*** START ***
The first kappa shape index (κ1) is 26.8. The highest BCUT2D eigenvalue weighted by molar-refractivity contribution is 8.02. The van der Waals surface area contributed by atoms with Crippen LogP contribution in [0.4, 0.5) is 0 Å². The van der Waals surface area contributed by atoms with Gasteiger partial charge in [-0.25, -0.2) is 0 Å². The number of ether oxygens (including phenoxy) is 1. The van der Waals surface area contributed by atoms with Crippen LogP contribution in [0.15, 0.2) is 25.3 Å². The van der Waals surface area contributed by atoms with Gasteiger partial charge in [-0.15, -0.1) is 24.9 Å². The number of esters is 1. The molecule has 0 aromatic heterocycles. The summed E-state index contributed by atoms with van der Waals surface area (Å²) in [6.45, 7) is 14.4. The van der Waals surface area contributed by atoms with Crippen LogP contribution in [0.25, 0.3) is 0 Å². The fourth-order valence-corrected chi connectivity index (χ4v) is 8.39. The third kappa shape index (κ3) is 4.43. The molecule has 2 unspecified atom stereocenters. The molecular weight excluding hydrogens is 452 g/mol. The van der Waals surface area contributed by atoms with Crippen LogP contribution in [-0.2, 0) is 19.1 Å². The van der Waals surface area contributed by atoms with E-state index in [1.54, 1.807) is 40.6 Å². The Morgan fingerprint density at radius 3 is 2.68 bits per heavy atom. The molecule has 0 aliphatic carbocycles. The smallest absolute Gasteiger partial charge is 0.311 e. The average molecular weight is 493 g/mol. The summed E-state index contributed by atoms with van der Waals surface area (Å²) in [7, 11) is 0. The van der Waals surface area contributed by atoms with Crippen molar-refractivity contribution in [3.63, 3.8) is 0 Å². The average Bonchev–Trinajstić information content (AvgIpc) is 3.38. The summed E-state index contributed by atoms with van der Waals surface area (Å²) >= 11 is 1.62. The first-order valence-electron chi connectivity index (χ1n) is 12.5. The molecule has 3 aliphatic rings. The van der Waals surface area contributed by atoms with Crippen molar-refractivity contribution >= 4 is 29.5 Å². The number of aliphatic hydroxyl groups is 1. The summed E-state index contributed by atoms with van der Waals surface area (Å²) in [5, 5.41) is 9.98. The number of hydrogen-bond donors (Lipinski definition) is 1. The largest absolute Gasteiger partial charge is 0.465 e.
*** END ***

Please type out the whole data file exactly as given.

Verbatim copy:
The first kappa shape index (κ1) is 26.8. The highest BCUT2D eigenvalue weighted by molar-refractivity contribution is 8.02. The van der Waals surface area contributed by atoms with Crippen LogP contribution in [0.4, 0.5) is 0 Å². The van der Waals surface area contributed by atoms with Gasteiger partial charge in [-0.25, -0.2) is 0 Å². The number of ether oxygens (including phenoxy) is 1. The van der Waals surface area contributed by atoms with Crippen LogP contribution in [0.15, 0.2) is 25.3 Å². The van der Waals surface area contributed by atoms with Gasteiger partial charge in [-0.15, -0.1) is 24.9 Å². The number of esters is 1. The molecule has 0 aromatic heterocycles. The summed E-state index contributed by atoms with van der Waals surface area (Å²) in [6.45, 7) is 14.4. The van der Waals surface area contributed by atoms with Crippen LogP contribution in [0.25, 0.3) is 0 Å². The fourth-order valence-corrected chi connectivity index (χ4v) is 8.39. The third kappa shape index (κ3) is 4.43. The molecule has 2 unspecified atom stereocenters. The molecular weight excluding hydrogens is 452 g/mol. The van der Waals surface area contributed by atoms with Crippen LogP contribution in [-0.2, 0) is 19.1 Å². The van der Waals surface area contributed by atoms with E-state index in [1.54, 1.807) is 40.6 Å². The Morgan fingerprint density at radius 3 is 2.68 bits per heavy atom. The molecule has 0 aliphatic carbocycles. The smallest absolute Gasteiger partial charge is 0.311 e. The average molecular weight is 493 g/mol. The summed E-state index contributed by atoms with van der Waals surface area (Å²) in [7, 11) is 0. The van der Waals surface area contributed by atoms with Crippen molar-refractivity contribution in [3.63, 3.8) is 0 Å². The average Bonchev–Trinajstić information content (AvgIpc) is 3.38. The summed E-state index contributed by atoms with van der Waals surface area (Å²) >= 11 is 1.62. The first-order valence-electron chi connectivity index (χ1n) is 12.5. The molecule has 3 aliphatic rings. The van der Waals surface area contributed by atoms with Crippen molar-refractivity contribution >= 4 is 29.5 Å². The number of aliphatic hydroxyl groups is 1. The summed E-state index contributed by atoms with van der Waals surface area (Å²) in [5, 5.41) is 9.98. The number of hydrogen-bond donors (Lipinski definition) is 1. The largest absolute Gasteiger partial charge is 0.465 e.